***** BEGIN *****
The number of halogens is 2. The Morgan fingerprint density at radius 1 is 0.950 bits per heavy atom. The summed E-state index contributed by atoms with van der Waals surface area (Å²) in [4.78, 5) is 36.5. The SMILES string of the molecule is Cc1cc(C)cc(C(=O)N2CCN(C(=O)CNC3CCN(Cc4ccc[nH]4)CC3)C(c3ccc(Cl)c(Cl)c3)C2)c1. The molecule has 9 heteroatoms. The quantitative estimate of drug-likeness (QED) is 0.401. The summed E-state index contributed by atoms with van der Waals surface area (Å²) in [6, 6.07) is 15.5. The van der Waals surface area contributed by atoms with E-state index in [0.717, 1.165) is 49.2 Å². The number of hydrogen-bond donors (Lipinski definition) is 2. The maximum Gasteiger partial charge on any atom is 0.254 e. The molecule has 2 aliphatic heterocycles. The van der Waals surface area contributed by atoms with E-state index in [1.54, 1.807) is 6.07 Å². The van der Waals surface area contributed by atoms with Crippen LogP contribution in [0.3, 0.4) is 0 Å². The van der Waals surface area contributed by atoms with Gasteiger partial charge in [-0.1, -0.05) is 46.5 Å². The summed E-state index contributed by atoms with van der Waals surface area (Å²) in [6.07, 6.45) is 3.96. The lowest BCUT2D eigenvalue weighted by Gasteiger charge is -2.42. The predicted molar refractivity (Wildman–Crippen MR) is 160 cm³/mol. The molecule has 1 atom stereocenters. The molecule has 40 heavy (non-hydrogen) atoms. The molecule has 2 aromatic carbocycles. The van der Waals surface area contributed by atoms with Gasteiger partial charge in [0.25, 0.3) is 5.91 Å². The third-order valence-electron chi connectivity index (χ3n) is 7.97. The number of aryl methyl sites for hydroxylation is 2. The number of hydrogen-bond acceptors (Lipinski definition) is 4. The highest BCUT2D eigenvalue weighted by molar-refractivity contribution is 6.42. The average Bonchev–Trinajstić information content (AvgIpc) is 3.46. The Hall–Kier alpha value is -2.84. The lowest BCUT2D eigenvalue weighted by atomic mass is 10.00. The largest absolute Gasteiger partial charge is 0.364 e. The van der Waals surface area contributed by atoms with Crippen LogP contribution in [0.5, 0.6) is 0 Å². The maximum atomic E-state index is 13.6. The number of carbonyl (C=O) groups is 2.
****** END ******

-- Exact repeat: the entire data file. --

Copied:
The number of halogens is 2. The Morgan fingerprint density at radius 1 is 0.950 bits per heavy atom. The summed E-state index contributed by atoms with van der Waals surface area (Å²) in [4.78, 5) is 36.5. The SMILES string of the molecule is Cc1cc(C)cc(C(=O)N2CCN(C(=O)CNC3CCN(Cc4ccc[nH]4)CC3)C(c3ccc(Cl)c(Cl)c3)C2)c1. The molecule has 9 heteroatoms. The quantitative estimate of drug-likeness (QED) is 0.401. The summed E-state index contributed by atoms with van der Waals surface area (Å²) in [6, 6.07) is 15.5. The van der Waals surface area contributed by atoms with E-state index in [0.717, 1.165) is 49.2 Å². The number of hydrogen-bond donors (Lipinski definition) is 2. The maximum Gasteiger partial charge on any atom is 0.254 e. The molecule has 2 aliphatic heterocycles. The van der Waals surface area contributed by atoms with E-state index in [1.54, 1.807) is 6.07 Å². The van der Waals surface area contributed by atoms with Crippen LogP contribution in [0.3, 0.4) is 0 Å². The van der Waals surface area contributed by atoms with Gasteiger partial charge in [-0.1, -0.05) is 46.5 Å². The summed E-state index contributed by atoms with van der Waals surface area (Å²) in [6.07, 6.45) is 3.96. The lowest BCUT2D eigenvalue weighted by Gasteiger charge is -2.42. The predicted molar refractivity (Wildman–Crippen MR) is 160 cm³/mol. The molecule has 1 atom stereocenters. The molecule has 40 heavy (non-hydrogen) atoms. The molecule has 2 aromatic carbocycles. The van der Waals surface area contributed by atoms with Gasteiger partial charge in [0.25, 0.3) is 5.91 Å². The third-order valence-electron chi connectivity index (χ3n) is 7.97. The number of aryl methyl sites for hydroxylation is 2. The number of hydrogen-bond acceptors (Lipinski definition) is 4. The highest BCUT2D eigenvalue weighted by molar-refractivity contribution is 6.42. The average Bonchev–Trinajstić information content (AvgIpc) is 3.46. The Hall–Kier alpha value is -2.84. The lowest BCUT2D eigenvalue weighted by atomic mass is 10.00. The largest absolute Gasteiger partial charge is 0.364 e. The van der Waals surface area contributed by atoms with Crippen LogP contribution in [0.5, 0.6) is 0 Å². The maximum atomic E-state index is 13.6. The number of carbonyl (C=O) groups is 2.